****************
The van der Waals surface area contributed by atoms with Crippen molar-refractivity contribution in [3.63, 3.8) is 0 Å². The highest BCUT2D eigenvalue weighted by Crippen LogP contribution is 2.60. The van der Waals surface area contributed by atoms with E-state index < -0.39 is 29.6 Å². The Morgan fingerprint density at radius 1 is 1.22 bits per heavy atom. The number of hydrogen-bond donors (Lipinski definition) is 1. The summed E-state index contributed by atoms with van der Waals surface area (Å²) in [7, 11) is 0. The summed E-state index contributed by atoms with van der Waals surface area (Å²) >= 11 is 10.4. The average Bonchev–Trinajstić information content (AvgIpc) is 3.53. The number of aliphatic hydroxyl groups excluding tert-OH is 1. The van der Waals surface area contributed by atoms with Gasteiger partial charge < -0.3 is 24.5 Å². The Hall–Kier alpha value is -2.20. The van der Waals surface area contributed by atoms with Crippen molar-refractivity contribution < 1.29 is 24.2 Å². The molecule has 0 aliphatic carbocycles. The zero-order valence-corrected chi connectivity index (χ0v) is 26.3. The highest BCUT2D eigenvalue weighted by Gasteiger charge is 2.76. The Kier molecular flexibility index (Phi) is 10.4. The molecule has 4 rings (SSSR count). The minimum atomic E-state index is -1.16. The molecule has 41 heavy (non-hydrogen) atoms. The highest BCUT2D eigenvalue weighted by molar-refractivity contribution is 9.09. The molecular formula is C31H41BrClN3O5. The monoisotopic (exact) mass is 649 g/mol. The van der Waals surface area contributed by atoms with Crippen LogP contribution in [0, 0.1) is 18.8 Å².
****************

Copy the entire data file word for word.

The van der Waals surface area contributed by atoms with Crippen molar-refractivity contribution in [3.63, 3.8) is 0 Å². The highest BCUT2D eigenvalue weighted by Crippen LogP contribution is 2.60. The van der Waals surface area contributed by atoms with E-state index < -0.39 is 29.6 Å². The Morgan fingerprint density at radius 1 is 1.22 bits per heavy atom. The number of hydrogen-bond donors (Lipinski definition) is 1. The summed E-state index contributed by atoms with van der Waals surface area (Å²) in [7, 11) is 0. The summed E-state index contributed by atoms with van der Waals surface area (Å²) >= 11 is 10.4. The average Bonchev–Trinajstić information content (AvgIpc) is 3.53. The number of aliphatic hydroxyl groups excluding tert-OH is 1. The van der Waals surface area contributed by atoms with Gasteiger partial charge < -0.3 is 24.5 Å². The Hall–Kier alpha value is -2.20. The van der Waals surface area contributed by atoms with Crippen molar-refractivity contribution < 1.29 is 24.2 Å². The molecule has 0 aliphatic carbocycles. The zero-order valence-corrected chi connectivity index (χ0v) is 26.3. The highest BCUT2D eigenvalue weighted by Gasteiger charge is 2.76. The Kier molecular flexibility index (Phi) is 10.4. The molecule has 4 rings (SSSR count). The minimum atomic E-state index is -1.16. The molecule has 41 heavy (non-hydrogen) atoms. The highest BCUT2D eigenvalue weighted by molar-refractivity contribution is 9.09. The molecular formula is C31H41BrClN3O5. The monoisotopic (exact) mass is 649 g/mol. The van der Waals surface area contributed by atoms with Crippen LogP contribution in [0, 0.1) is 18.8 Å².